March 4, 2015 report
Cockroaches made to follow directions via wireless nerve stimulation
Cockroaches are durable, of that there is little question, they live in places where others cannot. That makes them attractive research subjects. In this effort, the researchers sought to duplicate or improve on efforts by other teams attempting to remotely control insects or even rats or mice. In this case, the team created a small backpack and filled it with a very tiny microcontroller, wireless receiver and of course a battery. Next, they inserted electrodes into the body of a test cockroach to stimulate the bug's nervous system. After putting the backpack on the cockroach and connecting the electrodes, the team found that they could control the movement of the bug by introducing stimulation to either its right or left side, similar to reins on a horse. That allowed them to direct the cockroach as it moved around in test areas. The approach, was not perfect, of course, the team found that the cockroach responded correctly approximately 60 percent of the time—but that could be enough, because if the bug does not respond correctly the first time, it can be given another jolt to correct its path.
Such studies straddle ethical boundaries, some have noted, if humans create cyborgs to crawl into misbehaving nuclear reactors or skittle around in debris looking for survivors after earthquakes, for them, does that cross a moral line? What if the technology moves to dogs, cats or even monkeys?
There is also the question of how well the technology might work in practice, prior research has found that sometimes the creature under study grows used to the electrode stimulation and begins to ignore it. The team in Texas appears unfazed, they next plan to see if they can achieve the same results with electrodes placed outside the body, avoiding the need for implants.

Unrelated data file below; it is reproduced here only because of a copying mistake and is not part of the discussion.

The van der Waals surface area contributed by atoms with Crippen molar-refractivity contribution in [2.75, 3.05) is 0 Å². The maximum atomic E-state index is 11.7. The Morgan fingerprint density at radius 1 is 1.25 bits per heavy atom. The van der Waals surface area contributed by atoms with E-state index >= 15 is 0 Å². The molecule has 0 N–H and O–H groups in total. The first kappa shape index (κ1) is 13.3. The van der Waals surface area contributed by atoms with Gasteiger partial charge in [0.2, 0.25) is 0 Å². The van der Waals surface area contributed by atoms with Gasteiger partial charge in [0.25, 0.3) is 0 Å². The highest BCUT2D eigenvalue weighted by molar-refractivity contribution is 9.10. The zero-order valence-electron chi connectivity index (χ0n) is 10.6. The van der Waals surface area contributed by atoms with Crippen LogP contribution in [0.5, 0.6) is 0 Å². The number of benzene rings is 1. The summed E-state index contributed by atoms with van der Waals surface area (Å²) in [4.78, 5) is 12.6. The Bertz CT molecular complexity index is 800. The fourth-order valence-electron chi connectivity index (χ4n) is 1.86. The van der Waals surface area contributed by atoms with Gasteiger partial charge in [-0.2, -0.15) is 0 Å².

Supernatural belief presents an explanatory challenge to evolutionary theorists—it is both costly and prevalent. One influential functional explanation claims that the imagined threat of supernatural punishment can suppress selfishness and enhance cooperation. Specifically, morally concerned supreme deities or 'moralizing high gods' have been argued to reduce free-riding in large social groups, enabling believers to build the kind of complex societies that define modern humanity. Previous cross-cultural studies claiming to support the MHG hypothesis rely on correlational analyses only and do not correct for the statistical non-independence of sampled cultures. Here we use a Bayesian phylogenetic approach with a sample of 96 Austronesian cultures to test the MHG hypothesis as well as an alternative supernatural punishment hypothesis that allows punishment by a broad range of moralizing agents. We find evidence that broad supernatural punishment drives political complexity, whereas MHGs follow political complexity. We suggest that the concept of MHGs diffused as part of a suite of traits arising from cultural exchange between complex societies. Our results show the power of phylogenetic methods to address long-standing debates about the origins and functions of religion in human society.
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